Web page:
Address by the President of India at the Valedictory Function of 32nd Indian Engineering Congress
- This is my first visit to Tamil Nadu since being elected as the President of India. And it is appropriate that it has coincided with the valedictory function of the 32nd Indian Engineering Congress, organised by the Institution of Engineers (India). This is a land of engineers as well as social engineers who have contributed to our country. As such I am glad to be here in Chennai.
- The discipline of engineering combines the excitement of science and technology with the rigour of structure. These attributes are intrinsic to Tamil society. If we go into the impressive history of the Tamil people, we encounter Chola naval and trading ships that were travelling up and down the Indian Ocean a thousand years ago. Even older is the complex of shore monuments in Mamallapuram, built by another great Tamil dynasty – the Pallavas. The landscaping and the intricate drainage system of Mamallapuram are fascinating to this day. All these are samples of a very advanced level of engineering.
- Earlier in the morning I was honoured to visit the Dr A.P.J. Abdul Kalam Memorial in Rameswaram. Along with the late Shri R. Venkataraman, Dr Kalam is one of two former Presidents, my illustrious predecessors, to have come from Tamil Nadu. He trained as an engineer and became famous as a missile technologist. More than that, he was a proud son of India. Dr Kalam could have earned millions in the West, but he chose to devote his learning and his life to the development of our country. All of us as Indians, and all of you as engineers, must draw inspiration from him.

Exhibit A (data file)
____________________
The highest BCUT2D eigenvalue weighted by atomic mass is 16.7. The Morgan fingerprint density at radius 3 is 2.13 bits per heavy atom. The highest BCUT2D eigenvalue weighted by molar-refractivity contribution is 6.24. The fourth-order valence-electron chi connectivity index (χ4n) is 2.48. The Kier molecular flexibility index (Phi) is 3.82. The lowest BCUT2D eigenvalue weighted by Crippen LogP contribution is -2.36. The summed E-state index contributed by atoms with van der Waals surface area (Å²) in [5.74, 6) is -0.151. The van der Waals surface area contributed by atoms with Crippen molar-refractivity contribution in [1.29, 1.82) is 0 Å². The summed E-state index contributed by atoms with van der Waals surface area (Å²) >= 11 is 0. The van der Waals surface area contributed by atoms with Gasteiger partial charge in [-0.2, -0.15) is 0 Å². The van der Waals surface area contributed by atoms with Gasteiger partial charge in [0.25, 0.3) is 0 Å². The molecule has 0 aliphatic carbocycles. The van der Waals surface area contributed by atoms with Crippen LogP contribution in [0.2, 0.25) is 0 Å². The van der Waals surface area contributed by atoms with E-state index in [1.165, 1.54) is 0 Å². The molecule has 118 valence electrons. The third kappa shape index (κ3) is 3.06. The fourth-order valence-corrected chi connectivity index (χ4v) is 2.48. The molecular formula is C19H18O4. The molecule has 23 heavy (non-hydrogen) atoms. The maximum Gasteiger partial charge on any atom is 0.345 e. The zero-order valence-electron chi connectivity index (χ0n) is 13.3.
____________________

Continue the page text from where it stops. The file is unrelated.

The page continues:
- A spirit of inquiry and of evidence-based policy – and an abiding faith in technology and innovation as tools for the welfare of the people – has been a hallmark of public life in modern Tamil Nadu. Right from the days of Rajaji and Periyar, the state has made impressive strides in social reform. Our Green Revolution and self-sufficiency in food owes so much to stalwarts from Tamil Nadu such as the late Shri C. Subramanian and the distinguished scientist Dr M.S. Swaminathan.
- The journey of reform and of people’s welfare continued under Shri C. Annadurai and Shri K. Kamaraj. Shri M.G. Ramachandran, whose birth centenary we are celebrating this year, and Dr J. Jayalalitha took Tamil Nadu even further. And I cannot forget to mention that gifted word-smith and patriarch of our politics, Shri M. Karunanidhi. These distinguished political and social leaders – and I have mentioned only a few – have given Tamil Nadu a rich legacy. The Midday Meal Scheme that originated in Tamil Nadu gave India a model to combat malnutrition and help in the physical and cognitive development of our children. And whether it is in textiles or IT, precision manufacture or automobiles, Tamil Nadu has used engineering to build a solid industrial economy – creating thousands of jobs.
Ladies and Gentlemen
- The Institution of Engineers (India) is close to a hundred years old. It was founded in 1920 as an institution that would advance the cause of engineering and technology in India. It set the benchmark. Prior to the formation of the All India Council of Technical Education, in 1987, the Institution of Engineers used to regulate engineering and technical education in the country.